Part XIII: Secession and Civil War:.



A. South Carolina's Ordinance Of Secession (1860).

B. Mary Chesnut Recalls The Beginning Of The War (1861).

C. Gertrude Thomas On The Role Of Slave Mistresses During The War (1863).

Article: Drew Faust, Confederate Women In The Crisis Of The Slaveholding South (From Mothers Of Invention, 1996).

Part XIV: Emancipation and The Destruction Of Slavery:.



A. Abraham Lincoln's Emancipation Proclamation (1863).

B. Frederick Douglass, “Men Of Color, To Arms” (1863).

C. Selections Of Documents On The Black Military Experience (1863-1865).

Article: Ira Berlin Et Al., The Destruction Of Slavery (From Slaves No More, 1992)

Read More Show Less

Customer Reviews

Be the first to write a review
( 0 )
Rating Distribution

5 Star


4 Star


3 Star


2 Star


1 Star


Your Rating:

Your Name: Create a Pen Name or

Barnes & Review Rules

Our reader reviews allow you to share your comments on titles you liked, or didn't, with others. By submitting an online review, you are representing to Barnes & that all information contained in your review is original and accurate in all respects, and that the submission of such content by you and the posting of such content by Barnes & does not and will not violate the rights of any third party. Please follow the rules below to help ensure that your review can be posted.

Reviews by Our Customers Under the Age of 13

We highly value and respect everyone's opinion concerning the titles we offer. However, we cannot allow persons under the age of 13 to have accounts at or to post customer reviews. Please see our Terms of Use for more details.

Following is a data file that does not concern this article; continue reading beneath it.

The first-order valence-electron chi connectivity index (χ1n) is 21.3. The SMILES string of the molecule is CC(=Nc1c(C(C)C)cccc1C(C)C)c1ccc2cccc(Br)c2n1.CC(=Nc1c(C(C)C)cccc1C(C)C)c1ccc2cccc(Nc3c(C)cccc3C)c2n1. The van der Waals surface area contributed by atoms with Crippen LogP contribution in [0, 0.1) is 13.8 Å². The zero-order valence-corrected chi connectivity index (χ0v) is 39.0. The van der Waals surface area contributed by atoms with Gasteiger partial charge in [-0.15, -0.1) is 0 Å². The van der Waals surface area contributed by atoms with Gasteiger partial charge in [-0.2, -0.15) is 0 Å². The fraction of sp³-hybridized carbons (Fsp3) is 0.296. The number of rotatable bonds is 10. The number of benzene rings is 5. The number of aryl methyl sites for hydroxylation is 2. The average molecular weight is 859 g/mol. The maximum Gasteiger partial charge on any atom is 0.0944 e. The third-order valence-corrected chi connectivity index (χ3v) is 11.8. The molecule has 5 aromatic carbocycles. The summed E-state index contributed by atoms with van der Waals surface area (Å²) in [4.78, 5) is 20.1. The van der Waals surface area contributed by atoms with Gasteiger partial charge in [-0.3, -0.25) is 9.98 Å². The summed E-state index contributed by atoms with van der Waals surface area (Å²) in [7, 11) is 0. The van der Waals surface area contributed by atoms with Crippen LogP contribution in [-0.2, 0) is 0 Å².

What to exclude from your review:

Please do not write about reviews, commentary, or information posted on the product page. If you see any errors in the information on the product page, please send us an email.

Reviews should not contain any of the following:

  • - HTML tags, profanity, obscenities, vulgarities, or comments that defame anyone
  • - Time-sensitive information such as tour dates, signings, lectures, etc.
  • - Single-word reviews. Other people will read your review to discover why you liked or didn't like the title. Be descriptive.
  • - Comments focusing on the author or that may ruin the ending for others
  • - Phone numbers, addresses, URLs
  • - Pricing and availability information or alternative ordering information
  • - Advertisements or commercial solicitation


  • - By submitting a review, you grant to Barnes & and its sublicensees the royalty-free, perpetual, irrevocable right and license to use the review in accordance with the Barnes & Terms of Use.
  • - Barnes & reserves the right not to post any review -- particularly those that do not follow the terms and conditions of these Rules. Barnes & also reserves the right to remove any review at any time without notice.
  • - See Terms of Use for other conditions and disclaimers.
Search for Products You'd Like to Recommend

Recommend other products that relate to your review. Just search for them below and share!

Create a Pen Name

Your Pen Name is your unique identity on It will appear on the reviews you write and other website activities. Your Pen Name cannot be edited, changed or deleted once submitted.

Your Pen Name can be any combination of alphanumeric characters (plus - and _), and must be at least two characters long.

Continue Anonymously

    If you find inappropriate content, please report it to Barnes & Noble
    Why is this product inappropriate?
    Comments (optional)